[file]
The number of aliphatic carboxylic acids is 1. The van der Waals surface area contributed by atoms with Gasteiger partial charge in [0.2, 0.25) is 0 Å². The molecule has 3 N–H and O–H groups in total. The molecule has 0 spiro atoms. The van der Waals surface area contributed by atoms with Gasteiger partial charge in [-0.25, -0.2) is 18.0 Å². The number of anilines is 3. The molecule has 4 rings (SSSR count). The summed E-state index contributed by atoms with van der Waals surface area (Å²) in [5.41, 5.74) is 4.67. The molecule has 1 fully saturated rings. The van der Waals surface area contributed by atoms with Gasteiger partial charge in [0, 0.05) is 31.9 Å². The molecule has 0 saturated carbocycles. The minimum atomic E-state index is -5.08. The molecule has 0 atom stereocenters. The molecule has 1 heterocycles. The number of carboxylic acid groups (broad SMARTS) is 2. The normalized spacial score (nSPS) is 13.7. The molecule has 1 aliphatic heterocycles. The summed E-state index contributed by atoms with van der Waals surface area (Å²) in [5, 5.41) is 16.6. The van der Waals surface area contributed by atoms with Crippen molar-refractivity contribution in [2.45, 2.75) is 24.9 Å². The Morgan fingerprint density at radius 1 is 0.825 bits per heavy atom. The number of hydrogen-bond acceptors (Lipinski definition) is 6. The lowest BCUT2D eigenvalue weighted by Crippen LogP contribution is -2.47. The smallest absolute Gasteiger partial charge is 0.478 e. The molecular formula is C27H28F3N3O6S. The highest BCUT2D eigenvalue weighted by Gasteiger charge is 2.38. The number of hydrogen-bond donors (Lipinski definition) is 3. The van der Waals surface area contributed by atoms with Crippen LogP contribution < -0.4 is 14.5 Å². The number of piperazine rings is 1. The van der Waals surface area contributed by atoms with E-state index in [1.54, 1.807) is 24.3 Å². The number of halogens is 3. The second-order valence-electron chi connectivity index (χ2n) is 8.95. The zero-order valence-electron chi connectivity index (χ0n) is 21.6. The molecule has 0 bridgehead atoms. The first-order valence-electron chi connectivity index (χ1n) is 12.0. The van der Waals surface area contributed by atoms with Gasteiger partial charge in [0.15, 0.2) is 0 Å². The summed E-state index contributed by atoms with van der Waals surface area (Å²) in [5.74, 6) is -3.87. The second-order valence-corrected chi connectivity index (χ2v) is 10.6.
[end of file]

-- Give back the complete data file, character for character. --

The number of aliphatic carboxylic acids is 1. The van der Waals surface area contributed by atoms with Gasteiger partial charge in [0.2, 0.25) is 0 Å². The molecule has 3 N–H and O–H groups in total. The molecule has 0 spiro atoms. The van der Waals surface area contributed by atoms with Gasteiger partial charge in [-0.25, -0.2) is 18.0 Å². The number of anilines is 3. The molecule has 4 rings (SSSR count). The summed E-state index contributed by atoms with van der Waals surface area (Å²) in [5.41, 5.74) is 4.67. The molecule has 1 fully saturated rings. The van der Waals surface area contributed by atoms with Gasteiger partial charge in [0, 0.05) is 31.9 Å². The molecule has 0 saturated carbocycles. The minimum atomic E-state index is -5.08. The molecule has 0 atom stereocenters. The molecule has 1 heterocycles. The number of carboxylic acid groups (broad SMARTS) is 2. The normalized spacial score (nSPS) is 13.7. The molecule has 1 aliphatic heterocycles. The summed E-state index contributed by atoms with van der Waals surface area (Å²) in [5, 5.41) is 16.6. The van der Waals surface area contributed by atoms with Crippen molar-refractivity contribution in [2.45, 2.75) is 24.9 Å². The Morgan fingerprint density at radius 1 is 0.825 bits per heavy atom. The number of hydrogen-bond acceptors (Lipinski definition) is 6. The lowest BCUT2D eigenvalue weighted by Crippen LogP contribution is -2.47. The smallest absolute Gasteiger partial charge is 0.478 e. The molecular formula is C27H28F3N3O6S. The highest BCUT2D eigenvalue weighted by Gasteiger charge is 2.38. The number of hydrogen-bond donors (Lipinski definition) is 3. The van der Waals surface area contributed by atoms with Crippen LogP contribution < -0.4 is 14.5 Å². The number of piperazine rings is 1. The van der Waals surface area contributed by atoms with E-state index in [1.54, 1.807) is 24.3 Å². The number of halogens is 3. The second-order valence-electron chi connectivity index (χ2n) is 8.95. The zero-order valence-electron chi connectivity index (χ0n) is 21.6. The molecule has 0 bridgehead atoms. The first-order valence-electron chi connectivity index (χ1n) is 12.0. The van der Waals surface area contributed by atoms with Gasteiger partial charge in [0.15, 0.2) is 0 Å². The summed E-state index contributed by atoms with van der Waals surface area (Å²) in [5.74, 6) is -3.87. The second-order valence-corrected chi connectivity index (χ2v) is 10.6.